Roast Pork Loin is a great sunday roast and with crackling, home made apple sauce, vegetables and even home made gravy, it's a great family dinner. In this recipe, I'll walk you through the timings for the entire meal. I'll give you a countdown so you know when to cook the veg, when to make the gravy, so it's all ready at the right time.
Home made apple sauce and gravy are really easy to do and don't take very much time. I think home made gravy is the best thing about a roast. You get all the flavours from the meat juices and can season it to your own liking.
How to Cook Roast Pork
If you want to cook a joint with crackling, remove all packaging from your joint as soon as you get it home. Dry the rind, cover loosely with greaseproof paper and store in the fridge. Take your pork joint out of the fridge about one hour before cooking and let it come to room temperature. If your joint is fridge temperature, it may need a slightly longer cooking time. Make small cuts in the rind at finger width intervals. Make sure you only cut through the rind and not into the meat. Making cuts in the rind allows the heat to get into the fatty layer. The fat then bubbles up through the cuts and bastes the top during cooking. Dry the rind again before putting it in the oven and rub salt over the rind and into the cuts you've just made.
One of the most common questions people ask about roasting pork, is should you cover it when roasting? The simple answer is no. If you want good crackling, you need to leave your pork joint uncovered, or you will have soggy crackling. The crackling itself, will cover the meat and help make sure it doesn't dry out.
Cooking Times for Roast Pork
These are rough cooking times for a boneless pork joint. As all ovens vary, you should always check your joint is cooked properly. The easiest way to do this is with a meat thermometer. Insert the meat thermometer into the centre of the joint and leave for a few seconds. The internal temperature should be 65 - 70°C.
35 minutes for each 450-500g/1lb plus 35 minutes resting time.
All joints should rest for a further 35 minutes. Resting allows the meat juices to re-distribute into the meat, making sure it is juicy and tender.
Pork should be cooked at a high temperature to start off with. This will really help the crackling go crispy.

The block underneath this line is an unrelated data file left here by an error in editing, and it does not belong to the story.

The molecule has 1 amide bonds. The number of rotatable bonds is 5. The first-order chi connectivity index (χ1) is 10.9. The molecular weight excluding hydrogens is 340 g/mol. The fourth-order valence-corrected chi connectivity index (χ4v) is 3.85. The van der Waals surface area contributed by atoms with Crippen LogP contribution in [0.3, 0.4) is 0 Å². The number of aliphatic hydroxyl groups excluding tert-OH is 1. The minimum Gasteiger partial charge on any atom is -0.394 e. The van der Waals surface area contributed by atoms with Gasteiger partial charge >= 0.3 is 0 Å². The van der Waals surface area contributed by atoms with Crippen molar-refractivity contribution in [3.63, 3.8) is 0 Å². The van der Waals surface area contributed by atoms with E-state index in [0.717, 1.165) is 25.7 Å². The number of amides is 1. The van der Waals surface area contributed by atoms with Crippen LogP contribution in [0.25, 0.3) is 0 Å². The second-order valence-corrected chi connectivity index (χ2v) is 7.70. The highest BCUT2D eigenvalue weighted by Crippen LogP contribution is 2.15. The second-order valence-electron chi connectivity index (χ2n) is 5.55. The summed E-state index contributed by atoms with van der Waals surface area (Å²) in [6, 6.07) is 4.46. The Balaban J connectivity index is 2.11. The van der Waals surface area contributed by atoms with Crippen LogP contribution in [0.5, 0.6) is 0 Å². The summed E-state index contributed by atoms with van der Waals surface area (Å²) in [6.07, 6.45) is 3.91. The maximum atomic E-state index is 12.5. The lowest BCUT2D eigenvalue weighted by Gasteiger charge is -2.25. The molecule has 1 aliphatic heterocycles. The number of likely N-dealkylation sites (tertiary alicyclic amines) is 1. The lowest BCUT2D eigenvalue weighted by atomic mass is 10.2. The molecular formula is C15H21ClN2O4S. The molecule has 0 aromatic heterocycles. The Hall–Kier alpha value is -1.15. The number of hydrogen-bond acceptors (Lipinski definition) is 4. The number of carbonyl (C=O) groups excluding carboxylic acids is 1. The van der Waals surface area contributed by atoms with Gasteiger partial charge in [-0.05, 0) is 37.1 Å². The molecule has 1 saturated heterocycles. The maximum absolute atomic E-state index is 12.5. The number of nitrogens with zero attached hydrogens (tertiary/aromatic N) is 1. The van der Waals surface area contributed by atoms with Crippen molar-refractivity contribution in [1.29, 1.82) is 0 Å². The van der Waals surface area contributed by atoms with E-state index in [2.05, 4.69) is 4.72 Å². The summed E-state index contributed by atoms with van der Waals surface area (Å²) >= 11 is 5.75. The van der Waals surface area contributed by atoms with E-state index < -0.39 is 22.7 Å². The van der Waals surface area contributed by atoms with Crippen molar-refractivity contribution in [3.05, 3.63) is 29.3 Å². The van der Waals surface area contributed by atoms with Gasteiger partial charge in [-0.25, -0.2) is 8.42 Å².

Cook at 220°C/420°F/gas mark 7 for the first 30 minutes. Then reduce the oven temperature to 180°C/360°F/gas mark 4 for the rest of the cooking time.
What goes well with Roast Pork?
I think roast potatoes are a must with any roast dinner. The crispiness goes so well with the roast meat. I cut the potatoes into chunks about 4cm² and allow around 4 per person. Serving a green vegetable is important as it gives some colour to the plate. Broccoli or cabbage go well or even peas. Try to use vegetables in season when you can. Other vegetable suggestions include carrots, red cabbage and roast parnips. Put the roast parsnips in the same tray as the potatoes. Leeks in a cheese sauce or 'Cheesy Leeks' as my kids call them are good for adding a sauce (see recipe below). Roast sweet potato and roast beetroot are good choices in autumn and winter when they are in season and help add variety and colour. Apple sauce is most commonly served with roast pork as it adds a nice sweetness.
Home made apple sauce
Making your own apple sauce to go with roast pork is very easy. You just need 1 large cooking apple or 2 smaller eating apples. Don't be afraid to use windfall apples if you have them. As you are chopping them up, any bruised bits can be cut out. Peel and core the apples and cut into small chunks. Put into a small pan with about 4 tablespoons of cold water and cook over a low heat until they are soft. Stir in 10g of butter and 1 teaspoon of sugar. Put into a bowl to serve.
All meat is not the same. A locally produced grass-fed, free range or organic pork joint has a much lower carbon footprint than an industrially produced one. If you have a local butcher, I would always recommend shopping there as your butcher will be able to tell you exactly where the meat has come from. You will also be able to buy the exact size of joint that you need. Don't be afraid to ask your butcher for advice as they are usually really keen to help. You will also find that grass-fed, free range or organic pork has much better flavour than industrially produced meat. The animal welfare stardards are also much higher.